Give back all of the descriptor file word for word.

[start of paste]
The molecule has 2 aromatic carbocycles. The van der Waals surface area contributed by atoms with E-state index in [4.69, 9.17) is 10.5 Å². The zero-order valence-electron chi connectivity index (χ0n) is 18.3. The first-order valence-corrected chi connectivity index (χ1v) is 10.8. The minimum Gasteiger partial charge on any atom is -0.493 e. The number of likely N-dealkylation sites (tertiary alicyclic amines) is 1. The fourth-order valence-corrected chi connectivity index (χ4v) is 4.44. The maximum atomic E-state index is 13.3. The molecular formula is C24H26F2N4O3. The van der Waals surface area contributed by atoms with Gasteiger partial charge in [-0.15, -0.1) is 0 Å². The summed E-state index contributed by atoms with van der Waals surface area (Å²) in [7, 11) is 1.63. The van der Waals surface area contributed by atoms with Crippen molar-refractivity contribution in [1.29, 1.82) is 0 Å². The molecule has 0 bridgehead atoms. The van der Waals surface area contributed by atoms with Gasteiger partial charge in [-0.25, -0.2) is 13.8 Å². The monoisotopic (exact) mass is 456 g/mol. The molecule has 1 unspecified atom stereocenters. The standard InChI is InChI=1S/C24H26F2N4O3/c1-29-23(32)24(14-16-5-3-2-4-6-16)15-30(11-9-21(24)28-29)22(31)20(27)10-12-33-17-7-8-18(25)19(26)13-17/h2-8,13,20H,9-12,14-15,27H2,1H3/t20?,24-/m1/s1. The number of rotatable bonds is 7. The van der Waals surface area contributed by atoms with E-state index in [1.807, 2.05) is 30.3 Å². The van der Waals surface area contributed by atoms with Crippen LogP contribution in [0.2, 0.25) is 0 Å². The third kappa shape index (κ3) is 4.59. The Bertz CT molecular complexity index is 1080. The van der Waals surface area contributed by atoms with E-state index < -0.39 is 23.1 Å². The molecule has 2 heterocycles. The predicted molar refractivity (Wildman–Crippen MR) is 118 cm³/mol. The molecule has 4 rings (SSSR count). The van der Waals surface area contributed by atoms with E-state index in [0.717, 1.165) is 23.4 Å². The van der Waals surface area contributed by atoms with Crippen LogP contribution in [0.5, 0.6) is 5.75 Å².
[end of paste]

The molecule has 2 aromatic carbocycles. The van der Waals surface area contributed by atoms with E-state index in [4.69, 9.17) is 10.5 Å². The zero-order valence-electron chi connectivity index (χ0n) is 18.3. The first-order valence-corrected chi connectivity index (χ1v) is 10.8. The minimum Gasteiger partial charge on any atom is -0.493 e. The number of likely N-dealkylation sites (tertiary alicyclic amines) is 1. The fourth-order valence-corrected chi connectivity index (χ4v) is 4.44. The maximum atomic E-state index is 13.3. The molecular formula is C24H26F2N4O3. The van der Waals surface area contributed by atoms with Gasteiger partial charge in [-0.15, -0.1) is 0 Å². The summed E-state index contributed by atoms with van der Waals surface area (Å²) in [7, 11) is 1.63. The van der Waals surface area contributed by atoms with Crippen molar-refractivity contribution in [1.29, 1.82) is 0 Å². The molecule has 0 bridgehead atoms. The van der Waals surface area contributed by atoms with Gasteiger partial charge in [-0.25, -0.2) is 13.8 Å². The monoisotopic (exact) mass is 456 g/mol. The molecule has 1 unspecified atom stereocenters. The standard InChI is InChI=1S/C24H26F2N4O3/c1-29-23(32)24(14-16-5-3-2-4-6-16)15-30(11-9-21(24)28-29)22(31)20(27)10-12-33-17-7-8-18(25)19(26)13-17/h2-8,13,20H,9-12,14-15,27H2,1H3/t20?,24-/m1/s1. The number of rotatable bonds is 7. The van der Waals surface area contributed by atoms with E-state index in [1.807, 2.05) is 30.3 Å². The van der Waals surface area contributed by atoms with Crippen LogP contribution in [0.2, 0.25) is 0 Å². The third kappa shape index (κ3) is 4.59. The Bertz CT molecular complexity index is 1080. The van der Waals surface area contributed by atoms with E-state index < -0.39 is 23.1 Å². The molecule has 2 heterocycles. The predicted molar refractivity (Wildman–Crippen MR) is 118 cm³/mol. The molecule has 4 rings (SSSR count). The van der Waals surface area contributed by atoms with E-state index in [0.717, 1.165) is 23.4 Å². The van der Waals surface area contributed by atoms with Crippen LogP contribution in [0.5, 0.6) is 5.75 Å².